Facebook is regularly revealing a growing host of tools and services to keep up with the demand from its users, and especially from coders, programmers and engineers, as well as community leaders- the two groups are often referred to as tech and non-tech builders. Persistently carving new avenues to better serve entrepreneurs globally, Archibong says, is a way of ensuring that Facebook’s past and current success will have a matching future. “The reason why we started all of this very intentionally a couple of years ago was two-fold,” he explains.

“One, when we were a smaller company, we realized how the likes of Microsoft in Silicon Valley helped us out along our journey, and really gave us some guidance. We wanted to make sure that we could do that for the communities that were coming up after us. Two, there is a symbiotic relationship between big and small tech companies. We wanted to make sure that over time, small tech companies continue to see us as allies on their journey. And vice versa- there are many things we can learn from them, such as how we stay at the forefront of what is happening in tech, or make sure that we are not losing track of trends.”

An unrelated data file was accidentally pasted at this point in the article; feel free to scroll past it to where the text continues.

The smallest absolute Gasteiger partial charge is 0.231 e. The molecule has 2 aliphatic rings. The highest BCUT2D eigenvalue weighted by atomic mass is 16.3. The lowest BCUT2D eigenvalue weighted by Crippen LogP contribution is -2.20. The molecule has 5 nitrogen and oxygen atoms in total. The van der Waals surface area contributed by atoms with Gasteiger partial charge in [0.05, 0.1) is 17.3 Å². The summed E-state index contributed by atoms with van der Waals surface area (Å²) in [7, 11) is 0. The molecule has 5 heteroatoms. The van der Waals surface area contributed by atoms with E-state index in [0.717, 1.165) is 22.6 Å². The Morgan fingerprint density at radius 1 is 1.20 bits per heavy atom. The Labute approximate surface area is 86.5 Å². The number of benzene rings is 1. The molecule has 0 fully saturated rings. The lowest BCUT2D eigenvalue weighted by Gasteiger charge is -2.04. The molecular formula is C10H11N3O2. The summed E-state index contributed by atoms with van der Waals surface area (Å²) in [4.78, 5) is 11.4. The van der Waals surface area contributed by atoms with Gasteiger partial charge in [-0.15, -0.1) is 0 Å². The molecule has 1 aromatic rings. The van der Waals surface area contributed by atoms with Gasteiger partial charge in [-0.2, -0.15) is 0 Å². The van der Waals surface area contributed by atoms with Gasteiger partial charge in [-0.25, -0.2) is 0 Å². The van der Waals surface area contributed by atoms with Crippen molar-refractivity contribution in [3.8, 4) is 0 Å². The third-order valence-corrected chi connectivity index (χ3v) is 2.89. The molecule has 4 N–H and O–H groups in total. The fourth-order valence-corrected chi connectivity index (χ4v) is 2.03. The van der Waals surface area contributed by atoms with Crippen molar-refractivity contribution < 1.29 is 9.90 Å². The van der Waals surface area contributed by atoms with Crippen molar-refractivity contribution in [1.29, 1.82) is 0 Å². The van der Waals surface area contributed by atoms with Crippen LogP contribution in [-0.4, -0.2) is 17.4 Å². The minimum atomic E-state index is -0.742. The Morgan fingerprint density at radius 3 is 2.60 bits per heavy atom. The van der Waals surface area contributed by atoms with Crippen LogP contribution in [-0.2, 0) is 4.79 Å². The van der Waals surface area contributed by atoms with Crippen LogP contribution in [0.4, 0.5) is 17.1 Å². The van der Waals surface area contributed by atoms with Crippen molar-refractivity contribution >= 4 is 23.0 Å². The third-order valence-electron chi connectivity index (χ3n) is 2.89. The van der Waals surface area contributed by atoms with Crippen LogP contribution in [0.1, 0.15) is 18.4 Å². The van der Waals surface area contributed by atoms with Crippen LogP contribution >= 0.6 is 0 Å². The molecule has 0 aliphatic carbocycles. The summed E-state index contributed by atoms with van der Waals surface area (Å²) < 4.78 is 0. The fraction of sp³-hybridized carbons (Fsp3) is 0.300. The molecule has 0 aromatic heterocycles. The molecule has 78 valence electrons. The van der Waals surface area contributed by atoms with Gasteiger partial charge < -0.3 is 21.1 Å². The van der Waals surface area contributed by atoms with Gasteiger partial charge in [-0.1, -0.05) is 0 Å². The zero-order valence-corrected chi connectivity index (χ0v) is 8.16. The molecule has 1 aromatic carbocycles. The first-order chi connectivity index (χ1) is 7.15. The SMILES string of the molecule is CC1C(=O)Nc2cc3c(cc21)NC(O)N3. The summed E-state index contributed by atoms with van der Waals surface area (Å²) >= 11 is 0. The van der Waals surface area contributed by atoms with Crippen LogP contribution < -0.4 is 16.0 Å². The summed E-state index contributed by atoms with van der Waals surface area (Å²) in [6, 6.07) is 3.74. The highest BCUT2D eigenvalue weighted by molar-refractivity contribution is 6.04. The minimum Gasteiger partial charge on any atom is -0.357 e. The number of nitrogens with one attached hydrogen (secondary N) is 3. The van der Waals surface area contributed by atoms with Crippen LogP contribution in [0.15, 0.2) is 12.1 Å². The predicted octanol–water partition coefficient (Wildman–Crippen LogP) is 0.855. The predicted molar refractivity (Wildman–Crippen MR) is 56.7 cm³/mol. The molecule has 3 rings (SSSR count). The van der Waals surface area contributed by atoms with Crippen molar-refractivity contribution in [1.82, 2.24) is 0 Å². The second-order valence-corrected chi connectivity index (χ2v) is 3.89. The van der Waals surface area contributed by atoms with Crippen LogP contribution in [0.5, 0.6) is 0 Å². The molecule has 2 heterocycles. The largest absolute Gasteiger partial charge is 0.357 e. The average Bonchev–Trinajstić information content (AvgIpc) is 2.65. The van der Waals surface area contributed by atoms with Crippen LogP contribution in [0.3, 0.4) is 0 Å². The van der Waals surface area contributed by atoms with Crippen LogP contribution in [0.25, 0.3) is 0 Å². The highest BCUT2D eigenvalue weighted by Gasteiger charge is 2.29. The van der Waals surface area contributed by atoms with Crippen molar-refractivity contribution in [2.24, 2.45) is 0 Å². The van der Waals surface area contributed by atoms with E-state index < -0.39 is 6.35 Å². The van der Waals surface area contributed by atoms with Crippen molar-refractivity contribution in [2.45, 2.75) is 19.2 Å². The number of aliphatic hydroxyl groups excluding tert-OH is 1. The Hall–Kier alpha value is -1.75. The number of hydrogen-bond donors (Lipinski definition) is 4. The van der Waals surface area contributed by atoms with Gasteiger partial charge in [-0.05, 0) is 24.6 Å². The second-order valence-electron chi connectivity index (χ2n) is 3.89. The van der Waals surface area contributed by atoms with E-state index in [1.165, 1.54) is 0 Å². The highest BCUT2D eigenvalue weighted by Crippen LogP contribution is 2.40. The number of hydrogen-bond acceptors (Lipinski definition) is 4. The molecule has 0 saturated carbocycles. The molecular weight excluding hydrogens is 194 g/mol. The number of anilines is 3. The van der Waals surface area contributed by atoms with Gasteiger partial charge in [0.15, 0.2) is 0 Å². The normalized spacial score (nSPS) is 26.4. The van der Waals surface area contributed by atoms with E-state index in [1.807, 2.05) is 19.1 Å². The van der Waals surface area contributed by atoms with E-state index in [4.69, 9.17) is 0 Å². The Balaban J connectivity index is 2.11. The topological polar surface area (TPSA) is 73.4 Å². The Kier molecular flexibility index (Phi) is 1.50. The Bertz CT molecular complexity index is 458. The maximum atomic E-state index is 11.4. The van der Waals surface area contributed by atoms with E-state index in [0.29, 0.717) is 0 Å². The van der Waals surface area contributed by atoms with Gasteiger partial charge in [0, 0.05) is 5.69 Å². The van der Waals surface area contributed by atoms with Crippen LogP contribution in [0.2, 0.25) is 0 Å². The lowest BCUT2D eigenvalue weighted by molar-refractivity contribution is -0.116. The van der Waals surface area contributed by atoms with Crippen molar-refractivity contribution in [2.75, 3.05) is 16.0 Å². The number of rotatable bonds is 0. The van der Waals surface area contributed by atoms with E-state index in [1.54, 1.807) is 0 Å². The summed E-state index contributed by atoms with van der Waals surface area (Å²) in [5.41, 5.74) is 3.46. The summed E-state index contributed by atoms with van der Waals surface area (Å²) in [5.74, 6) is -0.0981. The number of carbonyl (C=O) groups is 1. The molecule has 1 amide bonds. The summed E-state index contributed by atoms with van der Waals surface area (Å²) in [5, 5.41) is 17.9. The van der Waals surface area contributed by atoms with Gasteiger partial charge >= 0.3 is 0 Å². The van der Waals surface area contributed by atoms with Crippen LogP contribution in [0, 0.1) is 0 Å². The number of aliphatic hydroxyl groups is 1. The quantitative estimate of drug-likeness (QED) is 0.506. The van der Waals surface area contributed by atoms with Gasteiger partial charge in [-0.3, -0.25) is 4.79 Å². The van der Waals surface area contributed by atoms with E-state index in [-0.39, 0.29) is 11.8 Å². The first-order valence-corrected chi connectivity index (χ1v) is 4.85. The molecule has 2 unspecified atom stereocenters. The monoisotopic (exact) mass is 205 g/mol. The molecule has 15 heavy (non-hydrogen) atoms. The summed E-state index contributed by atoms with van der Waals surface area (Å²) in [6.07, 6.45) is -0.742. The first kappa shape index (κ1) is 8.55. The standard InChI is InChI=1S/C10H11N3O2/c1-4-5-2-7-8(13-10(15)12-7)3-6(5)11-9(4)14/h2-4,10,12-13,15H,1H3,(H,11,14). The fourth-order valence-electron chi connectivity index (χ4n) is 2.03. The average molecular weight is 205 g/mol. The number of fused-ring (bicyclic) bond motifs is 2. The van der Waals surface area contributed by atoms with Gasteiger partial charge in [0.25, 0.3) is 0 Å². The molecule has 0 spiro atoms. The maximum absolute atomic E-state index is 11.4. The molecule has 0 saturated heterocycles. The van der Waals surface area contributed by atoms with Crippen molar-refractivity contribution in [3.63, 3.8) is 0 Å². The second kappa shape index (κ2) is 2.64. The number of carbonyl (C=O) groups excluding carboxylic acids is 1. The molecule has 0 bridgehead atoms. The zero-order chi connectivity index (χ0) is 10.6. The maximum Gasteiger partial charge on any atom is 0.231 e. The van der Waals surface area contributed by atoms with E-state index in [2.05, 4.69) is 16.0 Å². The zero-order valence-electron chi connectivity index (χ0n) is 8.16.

Related: Facebook Vice President- EMEA, Nicola Mendelsohn, On Setting Your Enterprise On A Growth Trajectory